Decision Making Series: Want to Downsize Your Work Year? Work Part-Time Work-Life Balance

Want to Downsize Your Work Year? Why Your Employer Might Say Yes

Want to Downsize Your Work Year? Why Your Employer Might Say Yes

Pursue life on your terms and you just might achieve it! iPhoto by Austin Schmid on Unsplash 

When a conversation rolls around to the topics of careers, work schedules, personal finances, and parenthood, there is A LOT to talk about. This is the second article in a series called Want to Downsize Your Work Year? Links to all posts in this series are available at the end of this article.


In the first article of this series, I suggested you consider and identify the non-monetary reasons behind your desire to work less than full-time. Careers and work can be very fulfilling, and not every new parent wants to be a stay-at-home mom or dad who takes a break from their career. Others are further along in their family life, have health issues, or are ready to start winding down to the retirement years.

Whatever the scenario, there is a key point to remember as you seek your ideal schedule.

It’s not just about you

There are many types of employers – corporations, small businesses, government, institutions (academic, hospitals), consulting firms, medical or legal practices, retailers, to name a few. They all need one thing to get the job done: employees.

I’m going to go out on a limb and say that most companies are in business for one main underlying reason – to make a profit. They need operating expenses that are lower than the incoming revenue so they can be profitable. The leadership team spends time each year developing strategic plans and specific goals for which they are accountable. Workload planning that provides a lean and efficient labor force keeps costs down.

Non-profit organizations have an operating budget based, in part, on grants and/or donations. Wise stewardship of those funds should be essential.

The government is funded by taxpayer dollars. Ideally, it should be the leanest and most efficient employer around. Don’t we all wish?!

Whatever the business model of your employer, or potential employer, consider your request to work fewer hours from their point of view. It needs to be a negotiated, mutual decision. While an employer can downsize their workforce unilaterally, an employee cannot downsize their work schedule without approval. However, I can think of several scenarios where an employer would be willing to accommodate a part-time schedule.

Downsizing Your Schedule with Your Current Employer

Caring leadership:

  • This scenario is my favorite because it offers a win-win situation between two existing sides. You’ve already proven your worth to the employer. You’ve been there long enough to have shown yourself to be a reliable, responsible employee. Your boss loves you, your clients love you (all in the professional sense, of course), and you love your work. Perhaps your career of choice is even the calling on your life and it’s very fulfilling. But you just had a baby or you have multiple kids in grade school, and the pace of your life is just too hectic. Or maybe the health of your aging parent has seriously declined and you need to help him or her out, a lot.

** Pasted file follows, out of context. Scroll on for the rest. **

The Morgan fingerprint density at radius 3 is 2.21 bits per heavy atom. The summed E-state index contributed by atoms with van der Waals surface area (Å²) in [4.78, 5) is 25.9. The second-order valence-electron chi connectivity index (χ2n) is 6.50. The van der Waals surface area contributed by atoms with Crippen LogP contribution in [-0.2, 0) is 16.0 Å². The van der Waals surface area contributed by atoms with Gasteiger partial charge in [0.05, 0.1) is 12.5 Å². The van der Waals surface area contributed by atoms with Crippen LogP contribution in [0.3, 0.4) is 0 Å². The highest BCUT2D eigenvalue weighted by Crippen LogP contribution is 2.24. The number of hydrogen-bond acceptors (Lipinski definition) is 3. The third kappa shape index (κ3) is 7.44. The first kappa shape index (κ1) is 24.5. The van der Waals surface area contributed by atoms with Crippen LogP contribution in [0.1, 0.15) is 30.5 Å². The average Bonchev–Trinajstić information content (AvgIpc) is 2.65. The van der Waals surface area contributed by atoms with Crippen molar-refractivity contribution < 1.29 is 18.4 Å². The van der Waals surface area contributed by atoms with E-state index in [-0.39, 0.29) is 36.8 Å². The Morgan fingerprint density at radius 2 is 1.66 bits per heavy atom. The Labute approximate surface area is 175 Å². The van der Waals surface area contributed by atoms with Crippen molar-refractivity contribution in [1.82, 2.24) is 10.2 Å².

Business is slow:

  • Donations that fund your non-profit are down. Sales are down. Workloads are down. For whatever reason, the pace of work has slowed and employees are just not that busy. In the consulting world, for example, employees have billable goals, which means you perform work that is billable to the client. If you’re not billable, you’re charging your time to overhead, and that reduces profit margin. Extended periods of low workload can kill your and your department’s billable percentage. A well-scheduled project minimizes this risk, but factors out of your employer’s control can impact even the most carefully crafted schedule.

Transition to retirement:

  • You’re a senior level employee with a high rate of compensation, but also still so valuable. Retirement is approaching but you don’t want to call it quits yet. You enjoy your job, you have a lot of experience, an incredible network of associates in your industry, and quite frankly a lot that you could teach the younger employees in your firm. You add a lot of value to the team. Your company wins big projects because of your expertise and because you’re identified as a key member of the team in proposals. For some people, your salary has grown quite nicely over the years, but it can be a drag on the project’s profit margin and the number of hours you’re needed on the team is limited.

Economy: